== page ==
Stakeholders in Ghana’s oil Palm industry on Monday said the sector is on the verge of collapse, as cheap imports continue to take over the local market.
They said unless government acts quickly, there would be no local oil palm industry.
Mr Samuel Avaala, the President of the Oil Palm Development Association of Ghana (OPDAG), said since the introduction of the benchmark valuation policy by government last year, the industry had struggled to survive.
He said the benchmark valuation policy had made oil palm imports cheaper than the locally produced ones.
Prior to the introduction of the benchmark value, a 25 litre (Yellow Gallon) of oil produced locally was selling at GH¢145.00 as against GH¢150.00 for the imported produce.
However, he said when the policy kicked in, the locally produced vegetable oil was still selling at GH¢145.00, the imported products started selling between GH¢75.00 and GH¢120.00.
“This situation has affected local players in the industry, as refineries continue to shut down and lay off workers,” he added.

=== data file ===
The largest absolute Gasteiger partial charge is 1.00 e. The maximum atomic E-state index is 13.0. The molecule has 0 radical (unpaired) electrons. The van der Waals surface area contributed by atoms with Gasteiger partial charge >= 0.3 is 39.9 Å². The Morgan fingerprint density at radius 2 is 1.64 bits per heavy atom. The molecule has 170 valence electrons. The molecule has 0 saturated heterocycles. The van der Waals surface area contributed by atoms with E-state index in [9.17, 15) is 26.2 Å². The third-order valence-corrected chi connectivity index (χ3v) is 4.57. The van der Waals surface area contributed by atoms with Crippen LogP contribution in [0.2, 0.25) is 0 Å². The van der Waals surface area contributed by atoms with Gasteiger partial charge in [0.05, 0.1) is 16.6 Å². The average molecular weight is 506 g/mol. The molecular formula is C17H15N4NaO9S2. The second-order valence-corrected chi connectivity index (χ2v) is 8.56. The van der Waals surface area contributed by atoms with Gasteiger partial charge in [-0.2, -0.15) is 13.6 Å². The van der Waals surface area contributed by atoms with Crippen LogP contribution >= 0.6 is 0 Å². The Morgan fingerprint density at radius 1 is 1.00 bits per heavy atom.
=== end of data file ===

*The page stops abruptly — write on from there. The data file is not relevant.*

He said a greater number of farmers had also found their way out of business as a result of the dwindling fortunes of the sector.
He said the entire value chain of the sector was negatively impacted by the benchmark valuation policy.
Mr Avaala said stakeholders wanted government to take steps to rescue the industry from collapse and save industry players, who continue to invest huge sums of money in their operations, from the already dire situation.
Mr. Avaala noted that the sector’s entire value chain was negatively impacted by the benchmark valuation policy.
“The Benchmark Valuation Policy has virtually brought the sector onto its knees coupled with the outbreak of the Coronavirus pandemic, the Association fears the worst for the industry,” he said.
The Association called on government to exempt the sector from the Benchmark Valuation to safeguard the sector and to guarantee the economic livelihoods of the operators within the oil palm value chain.
He expressed the hope that the engagement with government would lead to a reversal of the benchmark valuation in the Mid-year budget and in the 2021 budget statement by the Ministry of Finance.
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